France’s Institut Curie and the United States’ Freenome company will test whether an artificial intelligence technology focused on blood biomarkers can predict a person’s response to cancer treatment.
Checking blood for tumor cells and DNA is a recent, non-invasive alternative to surgical biopsy for detecting cancer. Researchers at Institut Curie are pioneers in the field, developing several detection methods using DNA circulating in the blood, or ctDNA.
Freenome has been using machine learning to look beyond tumor DNA to improve cancer detection. The South San Francisco-based company has created a growing database of cell-free cancer biomarkers. It uses them to develop blood tests for early detection of cancer and predicting an immunotherapy’s response to it.
Under the partnership, Freenome will analyze blood samples from participants in the exploratory ALCINA clinical trial (NCT02866149), which is still recruiting. The study is looking for links between blood biomarkers and how well cancer patients respond to PD-1 inhibitors, either alone or in combination with other therapies.
PD-1 inhibitors keep PD-L1 protein receptors on cancer cells from binding to PD-1 protein on T-cells — white blood cells that attack tumors. The binding prevents an immune attack. The bottom line is that PD-1 inhibitors boost the immune response against cancer cells.
Freenome’s tests could help identify cancer patients more likely to respond to PD-1 inhibitors. This could reveal new targets in precision oncology and improve treatment decisions.
As an example, about 80% of advanced non-small-cell lung cancer patients fail to respond to PD-1 inhibitors. Doctors could use Freenome’s tests to avoid treating patients who would not benefit.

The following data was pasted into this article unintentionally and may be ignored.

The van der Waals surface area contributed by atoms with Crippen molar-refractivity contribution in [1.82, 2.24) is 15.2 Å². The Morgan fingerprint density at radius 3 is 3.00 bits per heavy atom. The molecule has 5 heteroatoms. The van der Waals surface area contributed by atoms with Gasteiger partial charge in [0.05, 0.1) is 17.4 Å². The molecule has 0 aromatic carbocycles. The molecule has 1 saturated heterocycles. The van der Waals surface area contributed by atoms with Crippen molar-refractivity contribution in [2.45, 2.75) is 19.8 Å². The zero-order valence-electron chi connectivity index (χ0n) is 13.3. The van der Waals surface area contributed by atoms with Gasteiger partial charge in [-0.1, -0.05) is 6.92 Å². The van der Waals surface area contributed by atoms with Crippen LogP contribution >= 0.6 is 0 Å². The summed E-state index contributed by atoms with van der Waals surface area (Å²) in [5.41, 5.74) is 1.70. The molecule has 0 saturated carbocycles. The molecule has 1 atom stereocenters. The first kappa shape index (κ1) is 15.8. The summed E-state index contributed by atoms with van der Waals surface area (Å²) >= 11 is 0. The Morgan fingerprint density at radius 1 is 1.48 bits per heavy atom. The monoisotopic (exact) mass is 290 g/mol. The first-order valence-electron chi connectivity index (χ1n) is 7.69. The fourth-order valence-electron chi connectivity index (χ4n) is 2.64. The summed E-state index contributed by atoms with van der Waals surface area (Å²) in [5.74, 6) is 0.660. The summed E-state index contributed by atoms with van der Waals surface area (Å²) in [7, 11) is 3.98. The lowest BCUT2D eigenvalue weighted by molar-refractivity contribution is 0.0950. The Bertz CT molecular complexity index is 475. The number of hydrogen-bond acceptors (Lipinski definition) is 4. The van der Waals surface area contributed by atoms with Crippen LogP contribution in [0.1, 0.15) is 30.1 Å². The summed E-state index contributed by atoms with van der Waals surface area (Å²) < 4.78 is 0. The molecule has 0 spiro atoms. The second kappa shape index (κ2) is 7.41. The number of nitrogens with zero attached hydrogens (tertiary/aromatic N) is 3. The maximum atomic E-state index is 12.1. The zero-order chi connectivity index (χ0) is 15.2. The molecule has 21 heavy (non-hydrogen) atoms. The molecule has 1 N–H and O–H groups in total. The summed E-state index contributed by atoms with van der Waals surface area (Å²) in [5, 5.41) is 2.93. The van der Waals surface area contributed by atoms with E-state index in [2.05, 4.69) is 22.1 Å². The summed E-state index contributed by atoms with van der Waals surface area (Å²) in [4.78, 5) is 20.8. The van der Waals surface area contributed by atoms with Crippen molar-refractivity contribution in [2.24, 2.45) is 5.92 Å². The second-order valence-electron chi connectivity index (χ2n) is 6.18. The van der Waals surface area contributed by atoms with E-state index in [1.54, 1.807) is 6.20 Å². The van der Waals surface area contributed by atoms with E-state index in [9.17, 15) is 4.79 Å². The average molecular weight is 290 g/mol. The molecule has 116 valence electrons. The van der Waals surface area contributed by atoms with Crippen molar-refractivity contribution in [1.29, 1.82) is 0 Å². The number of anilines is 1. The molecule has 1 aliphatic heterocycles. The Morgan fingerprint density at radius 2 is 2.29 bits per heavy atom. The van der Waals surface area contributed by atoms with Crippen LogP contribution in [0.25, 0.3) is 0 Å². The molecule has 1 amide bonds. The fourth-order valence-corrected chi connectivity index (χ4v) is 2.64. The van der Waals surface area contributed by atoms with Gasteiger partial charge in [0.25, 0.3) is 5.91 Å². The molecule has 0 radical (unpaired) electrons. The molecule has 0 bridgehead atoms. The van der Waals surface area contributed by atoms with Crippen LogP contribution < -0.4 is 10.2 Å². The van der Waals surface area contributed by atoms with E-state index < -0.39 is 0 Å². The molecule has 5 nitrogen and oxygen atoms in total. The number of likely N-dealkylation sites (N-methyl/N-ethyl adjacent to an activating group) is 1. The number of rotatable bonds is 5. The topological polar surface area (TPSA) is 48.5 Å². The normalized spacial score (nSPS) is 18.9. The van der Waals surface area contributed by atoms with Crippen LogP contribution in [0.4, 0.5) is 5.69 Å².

“Our machine learning scientists and molecular biologists are evaluating the cell-free genome,” Blandine Merino, vice president of Business Development at Freenome, said in a press release. This evaluation and other analytics provide “a more complete picture of the dynamic interaction between the tumor and its environment,” Merino said.
Freenome scientists use diverse molecular biology signals to provide “new insights into possible mechanisms of [cancer treatment] resistance and [ways of] guiding treatment selection for patients,” Merino said.
“This agreement is one of the first at the Institut Curie with a company specializing in both cell-free biomarkers and applying machine learning to large data sets,” said Amaury Martin, director of the Institut Carnot Curie Cancer.
“The technologies developed by Freenome will fully benefit our patients, and its access within the institute will speed up future collaborations for developing and validating predictive tests,” he added.
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